The AD7920 uses advanced design techniques to achieve very low power dissipation at high throughput rates as described below.

To enter power-down mode, the conversion process must be interrupted by bringing CS high anywhere after the second falling edge of SCLK, and before the tenth falling edge of SCLK. Once CS is brought high in this window of SCLKs, the part enters power down mode, the conversion that was initiated by the falling edge of CS is terminated, and SDATA goes back into three-state. If CS is brought high before the second SCLK falling edge, the part remains in normal mode and does not power down. This avoids accidental power down due to glitches on the CS line.

To exit this mode of operation and power up the AD7920 again, a dummy conversion is performed. On the falling edge of CS, the device begins to power up, and continues to power up as long as CS is held low until after the falling edge of the tenth SCLK. The device is fully powered up once 16 SCLKs have elapsed, and valid data results from the next conversion.

If CS is brought high before the tenth SCLK falling edge, the AD7920 goes back into power-down mode again. This avoids accidental power up due to glitches on the CS line or an inadvertent burst of eight SCLK cycles while CS is low. Although the device can begin to power up on the falling edge of CS, it powers down again on the rising edge of CS, as long as it occurs before the tenth SCLK falling edge.

Further details regarding the timing can be found in the AD7920 data sheet.

Test Results
An important measure of the performance of the circuit is the amount of noise in the final output voltage measurement.

Figure 4 shows a histogram of 10,000 measurement samples. This data was taken with the CN-0241 Evaluation Board connected to the EVAL-SDP-CB1Z System Demonstration Platform (SDP-B) evaluation board. Details of the setup are described in the Circuit Evaluation and Test section of this circuit note.

The power supply was set to 3.0 V, and 10,000 samples of data were acquired at the maximum rate of 250 kSPS without having turned the output of the LDO off. Figure 4 shows the results of this acquisition. The peak-to-peak noise is approximately 2 LSBs, corresponding to about 0.3 LSB rms.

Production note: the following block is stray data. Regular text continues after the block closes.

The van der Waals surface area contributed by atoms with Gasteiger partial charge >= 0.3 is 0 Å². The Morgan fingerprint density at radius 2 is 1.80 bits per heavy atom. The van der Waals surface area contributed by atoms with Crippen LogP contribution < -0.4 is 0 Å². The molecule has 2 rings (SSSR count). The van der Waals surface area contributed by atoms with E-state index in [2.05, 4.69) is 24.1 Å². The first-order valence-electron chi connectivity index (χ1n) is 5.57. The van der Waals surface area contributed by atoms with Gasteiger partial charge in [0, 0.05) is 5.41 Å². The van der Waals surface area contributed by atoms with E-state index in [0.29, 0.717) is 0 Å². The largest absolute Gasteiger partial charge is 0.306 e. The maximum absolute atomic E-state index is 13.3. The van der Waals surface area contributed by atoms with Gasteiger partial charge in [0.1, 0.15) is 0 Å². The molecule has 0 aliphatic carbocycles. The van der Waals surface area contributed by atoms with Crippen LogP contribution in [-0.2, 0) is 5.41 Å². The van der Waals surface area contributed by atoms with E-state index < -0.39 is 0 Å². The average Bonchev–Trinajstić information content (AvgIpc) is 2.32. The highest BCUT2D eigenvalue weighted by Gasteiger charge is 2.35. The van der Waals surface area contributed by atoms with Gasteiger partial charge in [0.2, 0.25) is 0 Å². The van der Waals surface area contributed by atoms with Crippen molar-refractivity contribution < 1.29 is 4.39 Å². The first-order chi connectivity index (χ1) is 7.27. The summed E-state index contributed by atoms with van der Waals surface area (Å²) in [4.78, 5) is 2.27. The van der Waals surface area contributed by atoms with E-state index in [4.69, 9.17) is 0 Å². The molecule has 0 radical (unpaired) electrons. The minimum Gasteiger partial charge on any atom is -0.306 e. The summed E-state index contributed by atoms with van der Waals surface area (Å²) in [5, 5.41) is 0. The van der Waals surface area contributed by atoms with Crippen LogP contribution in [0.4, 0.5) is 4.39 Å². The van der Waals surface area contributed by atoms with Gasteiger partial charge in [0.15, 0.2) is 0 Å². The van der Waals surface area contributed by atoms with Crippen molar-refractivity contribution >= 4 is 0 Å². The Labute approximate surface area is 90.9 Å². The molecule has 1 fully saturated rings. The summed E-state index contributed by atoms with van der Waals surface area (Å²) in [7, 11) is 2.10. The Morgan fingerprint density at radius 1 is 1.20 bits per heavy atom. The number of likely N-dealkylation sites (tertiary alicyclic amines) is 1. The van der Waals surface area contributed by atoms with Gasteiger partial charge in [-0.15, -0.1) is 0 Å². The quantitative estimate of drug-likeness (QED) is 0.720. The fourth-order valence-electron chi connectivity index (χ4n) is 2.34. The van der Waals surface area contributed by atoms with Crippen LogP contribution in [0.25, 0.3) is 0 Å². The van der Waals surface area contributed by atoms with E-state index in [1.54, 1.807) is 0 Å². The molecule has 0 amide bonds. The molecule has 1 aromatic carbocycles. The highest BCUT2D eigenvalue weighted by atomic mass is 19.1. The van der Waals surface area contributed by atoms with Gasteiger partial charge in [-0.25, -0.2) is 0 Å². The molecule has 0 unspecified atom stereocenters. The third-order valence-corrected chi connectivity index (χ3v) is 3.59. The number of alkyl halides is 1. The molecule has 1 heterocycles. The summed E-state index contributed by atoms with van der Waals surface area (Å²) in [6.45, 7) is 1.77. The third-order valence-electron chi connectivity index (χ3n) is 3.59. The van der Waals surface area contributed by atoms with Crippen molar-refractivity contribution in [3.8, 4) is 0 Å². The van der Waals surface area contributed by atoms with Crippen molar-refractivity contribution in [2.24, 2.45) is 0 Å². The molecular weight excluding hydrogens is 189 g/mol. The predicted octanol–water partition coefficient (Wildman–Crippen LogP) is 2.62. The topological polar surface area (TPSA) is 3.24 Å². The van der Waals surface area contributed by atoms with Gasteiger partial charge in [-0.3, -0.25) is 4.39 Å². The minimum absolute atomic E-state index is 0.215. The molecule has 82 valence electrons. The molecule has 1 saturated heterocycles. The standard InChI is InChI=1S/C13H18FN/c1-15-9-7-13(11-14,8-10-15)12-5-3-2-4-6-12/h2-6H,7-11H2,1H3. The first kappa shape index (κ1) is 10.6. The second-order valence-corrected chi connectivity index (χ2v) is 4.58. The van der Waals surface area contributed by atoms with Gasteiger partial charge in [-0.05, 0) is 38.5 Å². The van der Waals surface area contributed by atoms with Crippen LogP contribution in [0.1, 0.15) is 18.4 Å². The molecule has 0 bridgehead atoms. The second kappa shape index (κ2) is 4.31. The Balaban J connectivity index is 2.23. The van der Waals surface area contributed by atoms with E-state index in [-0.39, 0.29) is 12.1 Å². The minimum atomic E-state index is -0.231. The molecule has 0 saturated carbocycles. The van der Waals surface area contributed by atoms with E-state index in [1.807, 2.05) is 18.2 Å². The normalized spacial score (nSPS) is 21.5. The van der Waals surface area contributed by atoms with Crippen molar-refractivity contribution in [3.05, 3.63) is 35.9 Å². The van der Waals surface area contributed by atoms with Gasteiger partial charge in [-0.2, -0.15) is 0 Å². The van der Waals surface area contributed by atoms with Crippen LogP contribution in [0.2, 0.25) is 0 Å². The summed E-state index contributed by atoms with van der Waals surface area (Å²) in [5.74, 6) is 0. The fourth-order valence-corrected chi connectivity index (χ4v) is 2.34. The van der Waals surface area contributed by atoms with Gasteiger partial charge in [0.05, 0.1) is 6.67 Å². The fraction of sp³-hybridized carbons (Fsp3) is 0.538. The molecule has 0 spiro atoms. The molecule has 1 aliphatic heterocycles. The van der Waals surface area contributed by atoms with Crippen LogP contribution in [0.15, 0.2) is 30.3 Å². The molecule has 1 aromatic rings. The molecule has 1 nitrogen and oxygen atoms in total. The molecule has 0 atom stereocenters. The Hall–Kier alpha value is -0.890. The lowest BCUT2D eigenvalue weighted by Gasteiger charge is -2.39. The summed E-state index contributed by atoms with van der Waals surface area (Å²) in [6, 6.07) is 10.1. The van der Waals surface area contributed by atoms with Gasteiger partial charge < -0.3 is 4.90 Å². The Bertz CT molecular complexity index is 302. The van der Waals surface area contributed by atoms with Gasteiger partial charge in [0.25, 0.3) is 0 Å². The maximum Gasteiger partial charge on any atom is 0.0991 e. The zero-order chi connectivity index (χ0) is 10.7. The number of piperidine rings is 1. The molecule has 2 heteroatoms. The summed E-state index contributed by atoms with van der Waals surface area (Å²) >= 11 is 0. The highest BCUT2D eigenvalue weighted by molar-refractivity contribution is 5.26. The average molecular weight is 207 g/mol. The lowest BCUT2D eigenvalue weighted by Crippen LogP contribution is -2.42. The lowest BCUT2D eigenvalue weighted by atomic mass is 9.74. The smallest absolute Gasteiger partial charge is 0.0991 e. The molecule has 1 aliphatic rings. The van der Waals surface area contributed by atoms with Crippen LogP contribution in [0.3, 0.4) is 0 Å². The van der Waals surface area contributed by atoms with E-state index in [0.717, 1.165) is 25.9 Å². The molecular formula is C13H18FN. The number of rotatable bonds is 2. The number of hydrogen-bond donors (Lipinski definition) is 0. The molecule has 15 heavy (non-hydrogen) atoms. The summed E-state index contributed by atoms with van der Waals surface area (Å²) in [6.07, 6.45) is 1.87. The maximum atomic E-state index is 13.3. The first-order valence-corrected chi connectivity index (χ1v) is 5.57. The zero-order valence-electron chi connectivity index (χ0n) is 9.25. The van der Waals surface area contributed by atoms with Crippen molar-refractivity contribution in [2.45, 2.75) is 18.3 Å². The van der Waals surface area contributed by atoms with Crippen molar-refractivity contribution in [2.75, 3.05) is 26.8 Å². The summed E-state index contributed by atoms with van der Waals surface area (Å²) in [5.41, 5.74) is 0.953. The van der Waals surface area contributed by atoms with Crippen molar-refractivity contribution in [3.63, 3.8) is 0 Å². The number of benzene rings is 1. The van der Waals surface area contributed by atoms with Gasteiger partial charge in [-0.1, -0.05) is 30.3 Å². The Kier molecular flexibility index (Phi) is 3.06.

COMMON VARIATIONS

The circuit is proven to work with good stability and accuracy. This board is also compatible with the System Demonstration Platform SDP-S Controller Board (EVAL-SDP-CS1Z).

A slight modification to the circuit shown in Figure 1 allows monitoring the current for input supply voltages up to +30 V. Rather than connect the +V pin of the ADA4096-2 to the +5 V from the ADP3336, connect it directly to the input supply being monitored. In this configuration, the ADA4096-2 is powered directly from the input supply.

CIRCUIT EVALUATION AND TEST

This circuit uses the EVAL-CN0241-SDPZ circuit board and the EVAL-SDP-CB1Z System Demonstration Platform SDP-B Controller Board. The two boards have 120-pin mating connectors, allowing for the quick setup and evaluation of the circuit’s performance. The EVAL-CN0241-SDPZ board contains the circuit to be evaluated, as described in this note, and the SDP-B controller board is used with the CN0241 evaluation software to capture the data from the EVAL-CN0241-SDPZ circuit board.

Equipment Needed

  • PC with a USB port and Windows® XP or Windows Vista® (32-bit), or Windows® 7 (32-bit)
  • EVAL-CN0241-SDPZ circuit evaluation board
  • EVAL-SDP-CB1Z SDP-B controller board
  • CN0241 SDP evaluation software
  • DC power supply capable of driving 6 V/1 A
  • DC power supply capable of driving 5 V/2.5 A
  • 2Ω/12 W load resistor

Getting Started
Load the evaluation software by placing the CN0241 Evaluation Software disc in the CD drive of the PC. Using "My Computer," locate the drive that contains the evaluation software.

Functional Block Diagram
See Figure 1 of this circuit note for the circuit block diagram and the file “EVAL-CN0241-SDPZ-SCH-RevA.pdf ” for the circuit schematics. This file is contained in the CN0241 Design Support Package.

Setup
Connect the 120-pin connector on the EVAL-CN0241-SDPZ circuit board to the connector marked “CON A” on the EVAL-SDP-CB1Z controller (SDP-B) board. Nylon hardware should be used to firmly secure the two boards, using the holes provided at the ends of the 120-pin connectors. With power to the supply off, connect a +6 V power supply to the pins marked “+6 V” and “GND” on the board. If available, a +6 V "wall wart" can be connected to the barrel connector on the board and used in place of the +6 V power supply. Connect the USB cable supplied with the SDP-B board to the USB port on the PC. Note: Do not connect the USB cable to the mini USB connector on the SDP-B board at this time.

Turn the 5 V/2.5 A dc supply on when data is ready to be acquired. Adjust the voltage output accordingly to output the amount of current you wish to measure.

Figure 6 shows a screenshot of the CN0241 SDP evaluation software interface, and Figure 7 shows a screenshot of the EVAL-CN0241-SDPZ evaluation board. Information regarding the SDP-B board can be found in the SDP-B User Guide.

Test
Apply power to the +6 V supply (or “wall wart”) connected to the EVAL-CN0241-SDPZ circuit board. Launch the evaluation software and connect the USB cable from the PC to the USB mini-connector on the SDP-B board.

Once USB communications are established, the SDP-B board can now be used to send, receive, and capture serial data from the EVAL-CN0241-SDPZ board.

Turn the 5 V/2.5 A dc supply on when data is ready to be acquired. Adjust the voltage output accordingly to output the amount of current you wish to measure.

Figure 6 shows a screenshot of the CN0241 SDP evaluation software interface, and Figure 7 shows a screenshot of the EVAL-CN0241-SDPZevaluation board. Information regarding the SDP-B board can be found in the .